For many women, Avon and Tupperware are synonymous with direct sales and home parties. Today, 200 companies are members of the Direct Selling Association (DSA), which is the national trade association of the leading firms that manufacture and distribute goods and services sold directly to consumers.
According to DSA statistics, sales in the U.S. have more than doubled in the last decade to more than $30 billion, and are now more than $100 billion worldwide. More than 13.6 million people participated in direct selling in 2004 in the United States alone, and 75% of those working in direct sales are women. Many people start part-time, and later leave their other careers when direct selling becomes more lucrative.
Prior to becoming a consultant for Southern Living at HOME, Debbie Ferrill of Hattiesburg had never been to a party, let alone seen the merchandise up close. “I saw a catalog in the teacher’s lounge at school and fell in love with the products. I decided to host a party so I could get some items free. In working with the consultant, I decided I’d be better off to become a consultant myself.” That was five years ago, and her first party was her own launch party. Now a director for the company, Ferrill has been tops in sales and recruiting in her group.
Southern Living at HOME (www.southernlivingathome.com) is an easy business to get into, explained Ferrill. “For $199, a new consultant can get $500 in product, catalogs, order forms and everything she’ll need to begin her business. A consultant makes 25% profit on everything she sells, plus she can earn royalties on consultants she signs. Business credits earned from sales can be used on additional catalogs and supplies as needed. Our company’s ‘Spirit of Generosity’ is a key element of our founder Dianne Mooney’s vision to empower and enrich the lives of American women. Her vision, our brand and professional approach to direct sales management combined with a commitment to excellence are the ingredients that made Southern Living At HOME a most successful party plan start-up.”
A full-time teacher with the Lamar County School District, Ferrill said she loves the friendships she’s made in the business. “I’ve met some of my best friends through Southern Living at HOME. I meet people every week that I may have never met otherwise. I also love the flexibility the job offers, as well as the products and vacations.”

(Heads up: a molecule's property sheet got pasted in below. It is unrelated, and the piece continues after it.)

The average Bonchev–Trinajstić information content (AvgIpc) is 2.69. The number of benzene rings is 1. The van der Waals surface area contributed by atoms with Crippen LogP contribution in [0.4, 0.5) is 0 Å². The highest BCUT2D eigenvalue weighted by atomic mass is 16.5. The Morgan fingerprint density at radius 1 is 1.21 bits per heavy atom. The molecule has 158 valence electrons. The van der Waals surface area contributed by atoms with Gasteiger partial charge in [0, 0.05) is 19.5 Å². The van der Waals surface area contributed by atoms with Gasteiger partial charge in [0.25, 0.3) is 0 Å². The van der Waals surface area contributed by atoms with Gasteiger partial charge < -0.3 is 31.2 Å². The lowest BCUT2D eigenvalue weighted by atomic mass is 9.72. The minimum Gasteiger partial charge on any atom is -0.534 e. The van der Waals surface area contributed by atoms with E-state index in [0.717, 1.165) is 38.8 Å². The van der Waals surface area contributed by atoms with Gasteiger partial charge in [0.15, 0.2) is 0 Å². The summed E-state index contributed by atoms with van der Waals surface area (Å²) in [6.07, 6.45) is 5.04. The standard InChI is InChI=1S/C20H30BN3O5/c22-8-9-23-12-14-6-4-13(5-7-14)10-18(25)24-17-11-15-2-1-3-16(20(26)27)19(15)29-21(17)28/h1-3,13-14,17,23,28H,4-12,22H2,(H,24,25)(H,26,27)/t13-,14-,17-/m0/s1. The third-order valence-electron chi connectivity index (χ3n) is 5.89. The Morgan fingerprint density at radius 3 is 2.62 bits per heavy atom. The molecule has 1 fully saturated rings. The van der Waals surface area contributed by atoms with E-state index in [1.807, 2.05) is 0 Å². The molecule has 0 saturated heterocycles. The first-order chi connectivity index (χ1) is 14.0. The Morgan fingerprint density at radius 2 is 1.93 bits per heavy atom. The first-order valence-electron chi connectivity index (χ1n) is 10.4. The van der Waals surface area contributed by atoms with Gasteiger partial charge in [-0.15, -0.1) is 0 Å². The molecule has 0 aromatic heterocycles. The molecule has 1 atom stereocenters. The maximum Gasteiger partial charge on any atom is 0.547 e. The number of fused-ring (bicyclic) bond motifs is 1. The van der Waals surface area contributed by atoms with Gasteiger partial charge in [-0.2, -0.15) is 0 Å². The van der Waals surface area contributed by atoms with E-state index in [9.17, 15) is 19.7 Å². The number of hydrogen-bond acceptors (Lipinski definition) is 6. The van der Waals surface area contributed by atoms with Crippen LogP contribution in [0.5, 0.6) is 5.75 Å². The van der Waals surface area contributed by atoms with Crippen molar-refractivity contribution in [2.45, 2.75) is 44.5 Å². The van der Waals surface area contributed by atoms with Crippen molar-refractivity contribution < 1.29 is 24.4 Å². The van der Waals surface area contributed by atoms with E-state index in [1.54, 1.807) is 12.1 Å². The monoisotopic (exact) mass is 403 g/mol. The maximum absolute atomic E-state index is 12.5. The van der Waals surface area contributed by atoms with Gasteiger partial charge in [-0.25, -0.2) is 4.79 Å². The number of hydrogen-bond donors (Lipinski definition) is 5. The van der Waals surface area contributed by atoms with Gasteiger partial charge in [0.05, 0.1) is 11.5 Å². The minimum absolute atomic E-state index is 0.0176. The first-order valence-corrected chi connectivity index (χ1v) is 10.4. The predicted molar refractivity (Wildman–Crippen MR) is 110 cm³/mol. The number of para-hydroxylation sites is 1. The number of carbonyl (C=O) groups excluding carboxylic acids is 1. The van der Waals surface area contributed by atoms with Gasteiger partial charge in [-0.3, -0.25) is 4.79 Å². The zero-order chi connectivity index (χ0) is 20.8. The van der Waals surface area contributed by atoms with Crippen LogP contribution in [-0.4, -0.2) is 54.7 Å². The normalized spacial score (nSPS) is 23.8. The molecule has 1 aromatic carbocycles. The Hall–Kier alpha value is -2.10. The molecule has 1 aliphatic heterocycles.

Ferrill has earned six all-expense paid vacations for she and her husband courtesy of Southern Living at HOME since joining in 2002, and is working on a trip to Cancun this summer. “My son played football at Mississippi State, and thanks to Southern Living at HOME, we never missed a game. That meant a lot of travel expenses over the years, but we were able to do it because of this business.”
So impressed with her mother’s success in the business, Ferrill’s daughter, Jennifer, became a consultant in 2006. Jennifer is a project control analyst with a major construction company, but enjoys the fact that Southern Living at HOME allows her to be around other women after working primarily with men all day.
Danielle Archer first began her career with Weekenders USA in 1997 and became a manager in just over one year. A corrections officer with the California State Department of Corrections, Archer went to a Weekenders party at a neighbor’s house. “I wasn’t looking for something else to do, but after the party, I spoke with the consultant, and she shared the company’s marketing plan with me. I’m a numbers person, and I have to admit, I fell in love with the plan before I fell in love with the clothes. I’ve just never been much of a shopper when it came to clothes.”